CAMPO: Rugby in Australia all about size, not skills

David Campese Columnist

By , David Campese is a Roar Expert

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    Tom Carter in action for the NSW Waratahs. AAP Image/David Crosling

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    It’s been interesting reading the comments on my recent column about the drop punt style adopted by most modern Super Rugby kickers, with a specialist kicking coach even weighing in with his perspective.

    I neglected to mention last week that the reason for raising this debate was that I spoke with the esteemed kicker Tony Brown, who was playing in South Africa, and interestingly, he told me that the drop punt is a much easier kick than the torpedo.

    The torpedo actually involves a lot of skill and runs a much lower risk of being charged down by an opponent.

    And this, to me, highlights a key difference between the rugby of the past and the modern game.

    These days, there seems to be little focus on the skill of the game.

    In my playing days, we would spend a lot of time on areas of the game which are now not considered important. Our focus and training revolved mainly around attack, kicking, and skills.

    The coaches I speak to now confirm that the focus is mainly on defence and a minor part is attack and skills.

    The players are all physically massive and thrive on bashing into each other and running over each other rather than using skill to beat their man or execute on a simple backline play to put the defense in two minds.

    When was the last time you saw the wingers get the ball one on one or see the attack try something different? When was the last time you saw a simple loop play executed by an Australian side or a dummy switch or dummy?

    Coaches are trying to control the game from the grandstands. And kicking is just the start.

    That is why NSW are still finding it hard to come out on top in tight games as players in key positions are just not up to it.

    To me, this shows that all the training and preparation they do is not the answer.

    I spend a lot of time these days coaching kids at Academies in Hong Kong and South Africa (not in Australia) and I always teach the kids how to do both a spiral pass and a lateral pass, and how to kick torpedo and drop punts.

    You must give them options.

    I also coach kids to run and back themselves and not just kick at all costs. Starting at the grassroots level, we can influence their mentality and encourage natural instinct and creative flair.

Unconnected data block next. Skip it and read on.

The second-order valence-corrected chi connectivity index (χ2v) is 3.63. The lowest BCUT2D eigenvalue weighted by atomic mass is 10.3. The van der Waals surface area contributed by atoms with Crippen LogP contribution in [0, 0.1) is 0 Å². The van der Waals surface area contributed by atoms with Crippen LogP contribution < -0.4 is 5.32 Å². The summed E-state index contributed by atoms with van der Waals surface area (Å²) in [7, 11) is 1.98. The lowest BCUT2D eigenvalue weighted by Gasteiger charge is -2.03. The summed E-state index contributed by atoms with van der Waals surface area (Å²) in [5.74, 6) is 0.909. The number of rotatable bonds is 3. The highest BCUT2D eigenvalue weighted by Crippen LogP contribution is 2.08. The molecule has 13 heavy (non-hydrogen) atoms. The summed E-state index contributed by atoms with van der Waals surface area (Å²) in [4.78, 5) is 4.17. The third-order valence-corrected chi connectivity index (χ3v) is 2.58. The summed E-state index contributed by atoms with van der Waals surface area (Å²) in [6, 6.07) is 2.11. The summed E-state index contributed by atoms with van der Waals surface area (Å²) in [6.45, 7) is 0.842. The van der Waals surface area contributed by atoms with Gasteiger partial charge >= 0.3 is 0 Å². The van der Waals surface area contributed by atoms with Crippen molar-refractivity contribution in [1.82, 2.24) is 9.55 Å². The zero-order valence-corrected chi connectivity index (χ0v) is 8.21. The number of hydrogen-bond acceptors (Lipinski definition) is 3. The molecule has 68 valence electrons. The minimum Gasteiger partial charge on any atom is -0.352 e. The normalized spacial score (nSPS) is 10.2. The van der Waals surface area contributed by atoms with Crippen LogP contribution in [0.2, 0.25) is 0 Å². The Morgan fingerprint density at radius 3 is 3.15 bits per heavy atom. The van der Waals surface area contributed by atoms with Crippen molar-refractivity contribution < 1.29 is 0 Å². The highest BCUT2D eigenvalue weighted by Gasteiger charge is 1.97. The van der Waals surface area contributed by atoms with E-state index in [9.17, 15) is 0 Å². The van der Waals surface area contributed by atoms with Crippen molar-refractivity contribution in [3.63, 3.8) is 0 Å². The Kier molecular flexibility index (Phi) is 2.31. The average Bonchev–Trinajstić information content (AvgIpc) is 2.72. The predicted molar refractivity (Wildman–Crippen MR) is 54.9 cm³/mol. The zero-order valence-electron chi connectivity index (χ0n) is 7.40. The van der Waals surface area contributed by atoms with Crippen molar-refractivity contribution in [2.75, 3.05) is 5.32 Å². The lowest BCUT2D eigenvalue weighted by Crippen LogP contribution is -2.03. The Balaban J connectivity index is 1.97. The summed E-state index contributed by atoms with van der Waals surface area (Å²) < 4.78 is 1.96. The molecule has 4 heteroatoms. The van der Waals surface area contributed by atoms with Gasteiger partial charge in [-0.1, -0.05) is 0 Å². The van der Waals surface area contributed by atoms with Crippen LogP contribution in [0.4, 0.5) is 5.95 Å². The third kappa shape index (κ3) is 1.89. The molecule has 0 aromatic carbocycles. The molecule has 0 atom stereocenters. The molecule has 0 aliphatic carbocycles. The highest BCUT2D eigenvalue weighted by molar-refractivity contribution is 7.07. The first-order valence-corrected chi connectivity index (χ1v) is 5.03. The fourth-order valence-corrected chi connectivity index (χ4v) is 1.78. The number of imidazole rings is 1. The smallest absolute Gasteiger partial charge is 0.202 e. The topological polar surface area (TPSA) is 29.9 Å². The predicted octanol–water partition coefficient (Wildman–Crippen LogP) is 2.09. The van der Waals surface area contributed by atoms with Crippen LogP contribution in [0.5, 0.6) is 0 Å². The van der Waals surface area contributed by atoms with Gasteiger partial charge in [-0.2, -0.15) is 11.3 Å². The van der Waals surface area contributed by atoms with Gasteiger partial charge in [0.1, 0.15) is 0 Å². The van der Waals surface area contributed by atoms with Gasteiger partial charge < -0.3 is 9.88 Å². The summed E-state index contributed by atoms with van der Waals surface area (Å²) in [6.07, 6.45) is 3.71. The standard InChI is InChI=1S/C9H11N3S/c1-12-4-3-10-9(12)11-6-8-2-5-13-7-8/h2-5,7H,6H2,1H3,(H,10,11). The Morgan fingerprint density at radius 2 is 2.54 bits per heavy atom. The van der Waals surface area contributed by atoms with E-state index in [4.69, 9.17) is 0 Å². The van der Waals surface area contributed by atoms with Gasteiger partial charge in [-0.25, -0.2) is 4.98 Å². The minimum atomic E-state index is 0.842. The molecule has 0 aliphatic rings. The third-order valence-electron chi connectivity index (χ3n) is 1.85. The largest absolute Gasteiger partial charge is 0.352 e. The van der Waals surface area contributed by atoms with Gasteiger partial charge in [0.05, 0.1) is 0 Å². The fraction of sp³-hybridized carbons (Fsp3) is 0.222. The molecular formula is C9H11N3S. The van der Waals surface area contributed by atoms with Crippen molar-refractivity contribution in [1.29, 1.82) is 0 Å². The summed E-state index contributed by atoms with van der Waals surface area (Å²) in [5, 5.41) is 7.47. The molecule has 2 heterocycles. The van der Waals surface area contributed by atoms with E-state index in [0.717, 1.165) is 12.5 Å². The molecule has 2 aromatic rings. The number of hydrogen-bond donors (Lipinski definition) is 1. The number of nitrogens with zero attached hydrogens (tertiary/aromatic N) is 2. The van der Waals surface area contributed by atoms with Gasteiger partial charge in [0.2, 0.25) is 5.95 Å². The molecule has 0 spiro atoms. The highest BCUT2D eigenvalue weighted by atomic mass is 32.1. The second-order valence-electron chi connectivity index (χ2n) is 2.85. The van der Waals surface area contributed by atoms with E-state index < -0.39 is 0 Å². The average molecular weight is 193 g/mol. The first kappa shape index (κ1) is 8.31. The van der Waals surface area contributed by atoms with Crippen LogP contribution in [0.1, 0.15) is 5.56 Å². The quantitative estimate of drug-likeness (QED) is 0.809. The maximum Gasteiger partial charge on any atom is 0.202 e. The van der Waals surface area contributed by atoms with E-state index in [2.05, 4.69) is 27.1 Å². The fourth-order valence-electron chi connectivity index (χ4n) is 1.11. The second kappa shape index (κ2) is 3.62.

These are just basic skills in rugby. But they are tragically neglected at the highest levels of the game in Australia.

    NSW were right in it at the death of their match against the Crusaders, with an opportunity to unleash a hefty torpedo kick down the ground from a penalty and position themselves for a final assault on the Crusaders line.

    But where are the risk takers? Coaches don’t like them because they can’t control them!

    So what happens? A drop punt that picks up some twenty metres. This is when the player should really back himself with the bigger kick, but instead, he took the easy, and safe, way out.

    As I noted last week, this is a direct result of the impact of league philosophies and training techniques on the rugby world. Decoy runners are now a big part of the game, which is a waste of players putting pressure on the other team.

    In league, it’s all about retaining possession. Then they kick it away. Simple is good.

    Rugby teams don’t want to put the ball into space. Yet, when they do, great things can happen.

    Look at the Cheetahs and Highlanders game, when the Highlanders scored several late tries. They backed themselves. That’s what it should be about.

    Rather than run at the gaps, or use the ball to create weaknesses in the defence, players just steamroll each other.

    It’s become a battle of the bulk, and everyone, from the fans to the players themselves, are ultimately losing.

    So that’s my view. What’s yours? Oh, and this week Brumbies vs Waratahs, my prediction is: Kick, kick, kick, and poorly.